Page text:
A Christmas Carol/A Musical Christmas Carol | Performing Arts Review | Chicago Reader

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A Christmas Carol/A Musical Christmas Carol

Goodman Theatre/Midwest Theatre Foundation, at Candlelight Dinner Playhouse


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A CHRISTMAS CAROL, Goodman Theatre, and A MUSICAL CHRISTMAS CAROL, Midwest Theatre Foundation, at Candlelight Dinner Playhouse. It's easy to get all cynical and humbuggy about Charles Dickens's A Christmas Carol, but the tale is resonant enough, the characters vivid enough, the arc of the story line satisfying enough that there's always room for one more interpretation--provided it reveals something new about the material. Henry Godinez's darker, more emotionally satisfying version of the Goodman's annual cash cow does. Death, hunger, and loss hang low over this Christmas Carol, and from the first icy moments of the show, when groups of holiday revelers desperately try to cheer themselves in a London cold enough to pass for Chicago, to Scrooge's final moments with the deathlike Spirit of Christmas Yet to Come we feel in our bones the black subtext of Dickens's novel: the world is harsh, love withers away, people die. It's a blackness that makes the cheery ending all the more glorious.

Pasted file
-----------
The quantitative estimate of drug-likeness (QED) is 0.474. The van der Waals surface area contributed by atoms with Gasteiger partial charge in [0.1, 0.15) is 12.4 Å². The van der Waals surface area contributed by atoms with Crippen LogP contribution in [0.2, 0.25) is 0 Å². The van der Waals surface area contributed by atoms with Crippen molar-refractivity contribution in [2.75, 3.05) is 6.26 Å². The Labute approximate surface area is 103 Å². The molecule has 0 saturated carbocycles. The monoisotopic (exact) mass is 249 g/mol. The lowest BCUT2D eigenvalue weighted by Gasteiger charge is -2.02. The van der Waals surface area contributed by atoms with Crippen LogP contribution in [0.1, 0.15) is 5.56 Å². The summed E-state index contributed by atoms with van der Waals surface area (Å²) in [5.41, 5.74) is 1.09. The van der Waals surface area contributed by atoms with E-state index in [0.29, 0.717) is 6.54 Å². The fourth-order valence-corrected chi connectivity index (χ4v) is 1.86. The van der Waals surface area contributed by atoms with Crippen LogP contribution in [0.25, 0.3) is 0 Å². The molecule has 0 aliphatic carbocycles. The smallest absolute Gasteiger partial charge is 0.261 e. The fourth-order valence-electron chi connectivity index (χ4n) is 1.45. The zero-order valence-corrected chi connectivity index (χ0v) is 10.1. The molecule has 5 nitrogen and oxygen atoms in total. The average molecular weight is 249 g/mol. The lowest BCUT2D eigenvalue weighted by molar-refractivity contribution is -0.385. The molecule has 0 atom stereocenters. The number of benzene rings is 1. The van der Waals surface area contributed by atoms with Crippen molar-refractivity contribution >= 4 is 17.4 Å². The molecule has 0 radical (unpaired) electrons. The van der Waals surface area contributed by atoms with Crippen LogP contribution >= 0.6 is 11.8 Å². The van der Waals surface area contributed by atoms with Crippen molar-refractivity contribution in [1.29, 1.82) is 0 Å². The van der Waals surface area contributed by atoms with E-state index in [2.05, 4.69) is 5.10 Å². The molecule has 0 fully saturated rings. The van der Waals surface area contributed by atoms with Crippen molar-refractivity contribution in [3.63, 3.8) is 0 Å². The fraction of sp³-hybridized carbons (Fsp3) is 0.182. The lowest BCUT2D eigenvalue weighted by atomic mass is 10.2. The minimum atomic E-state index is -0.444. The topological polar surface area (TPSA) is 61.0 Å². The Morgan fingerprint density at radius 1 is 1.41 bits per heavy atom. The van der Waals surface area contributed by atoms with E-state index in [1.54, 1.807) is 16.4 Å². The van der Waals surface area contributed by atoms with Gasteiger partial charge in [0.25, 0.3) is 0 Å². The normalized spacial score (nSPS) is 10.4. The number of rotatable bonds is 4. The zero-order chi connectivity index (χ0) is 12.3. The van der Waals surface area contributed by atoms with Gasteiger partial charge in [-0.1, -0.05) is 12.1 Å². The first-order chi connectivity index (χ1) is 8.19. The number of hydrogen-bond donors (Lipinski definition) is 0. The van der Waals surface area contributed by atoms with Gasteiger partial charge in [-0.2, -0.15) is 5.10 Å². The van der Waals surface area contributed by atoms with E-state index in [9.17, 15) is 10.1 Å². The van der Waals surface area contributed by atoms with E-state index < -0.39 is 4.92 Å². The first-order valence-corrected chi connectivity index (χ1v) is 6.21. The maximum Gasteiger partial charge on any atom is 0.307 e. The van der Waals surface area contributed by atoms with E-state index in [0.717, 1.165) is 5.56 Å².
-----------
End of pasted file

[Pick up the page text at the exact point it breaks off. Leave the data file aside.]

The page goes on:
The opposite happens in the sickeningly sweet musical version running at Candlelight, directed by and starring David Perkovich: the play starts out all happy, cartoonish, and charming, with Perkovich playing only Scrooge's most obvious qualities--his age, his ill temper, his poor manners--and everyone else going for every cheap physical gag in the book. (I was surprised that Tiny Tim didn't take a comic pratfall or two.) Emotional scenes that fail to move and comic bits that don't amuse wear down the audience, and things get darker and darker--or at least the audience gets crabbier and crabbier--until by the play's end we want to drive a stake of holly through Scrooge's heart.

--Jack Helbig

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